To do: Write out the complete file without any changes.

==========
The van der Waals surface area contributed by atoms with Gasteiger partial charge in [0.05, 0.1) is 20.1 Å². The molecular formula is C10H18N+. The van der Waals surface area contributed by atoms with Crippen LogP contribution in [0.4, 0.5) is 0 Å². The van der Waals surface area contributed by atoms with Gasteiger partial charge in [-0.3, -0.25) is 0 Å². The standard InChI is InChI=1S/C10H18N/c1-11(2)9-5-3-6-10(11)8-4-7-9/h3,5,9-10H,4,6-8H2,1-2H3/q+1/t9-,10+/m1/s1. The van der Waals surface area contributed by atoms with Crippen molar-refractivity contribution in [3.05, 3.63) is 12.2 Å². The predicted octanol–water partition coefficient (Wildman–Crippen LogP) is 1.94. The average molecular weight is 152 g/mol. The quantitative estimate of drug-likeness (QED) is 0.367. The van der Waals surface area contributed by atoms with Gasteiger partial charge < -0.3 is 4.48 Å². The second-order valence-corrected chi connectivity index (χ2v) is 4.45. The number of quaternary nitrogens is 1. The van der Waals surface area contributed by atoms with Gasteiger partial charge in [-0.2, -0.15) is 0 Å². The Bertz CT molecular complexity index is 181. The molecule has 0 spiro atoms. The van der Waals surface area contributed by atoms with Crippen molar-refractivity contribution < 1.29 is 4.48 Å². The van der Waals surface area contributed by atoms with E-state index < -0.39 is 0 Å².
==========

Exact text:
The van der Waals surface area contributed by atoms with Gasteiger partial charge in [0.05, 0.1) is 20.1 Å². The molecular formula is C10H18N+. The van der Waals surface area contributed by atoms with Crippen LogP contribution in [0.4, 0.5) is 0 Å². The van der Waals surface area contributed by atoms with Gasteiger partial charge in [-0.3, -0.25) is 0 Å². The standard InChI is InChI=1S/C10H18N/c1-11(2)9-5-3-6-10(11)8-4-7-9/h3,5,9-10H,4,6-8H2,1-2H3/q+1/t9-,10+/m1/s1. The van der Waals surface area contributed by atoms with Crippen molar-refractivity contribution in [3.05, 3.63) is 12.2 Å². The predicted octanol–water partition coefficient (Wildman–Crippen LogP) is 1.94. The average molecular weight is 152 g/mol. The quantitative estimate of drug-likeness (QED) is 0.367. The van der Waals surface area contributed by atoms with Gasteiger partial charge < -0.3 is 4.48 Å². The second-order valence-corrected chi connectivity index (χ2v) is 4.45. The number of quaternary nitrogens is 1. The van der Waals surface area contributed by atoms with Gasteiger partial charge in [-0.2, -0.15) is 0 Å². The Bertz CT molecular complexity index is 181. The molecule has 0 spiro atoms. The van der Waals surface area contributed by atoms with Crippen molar-refractivity contribution < 1.29 is 4.48 Å². The van der Waals surface area contributed by atoms with E-state index < -0.39 is 0 Å².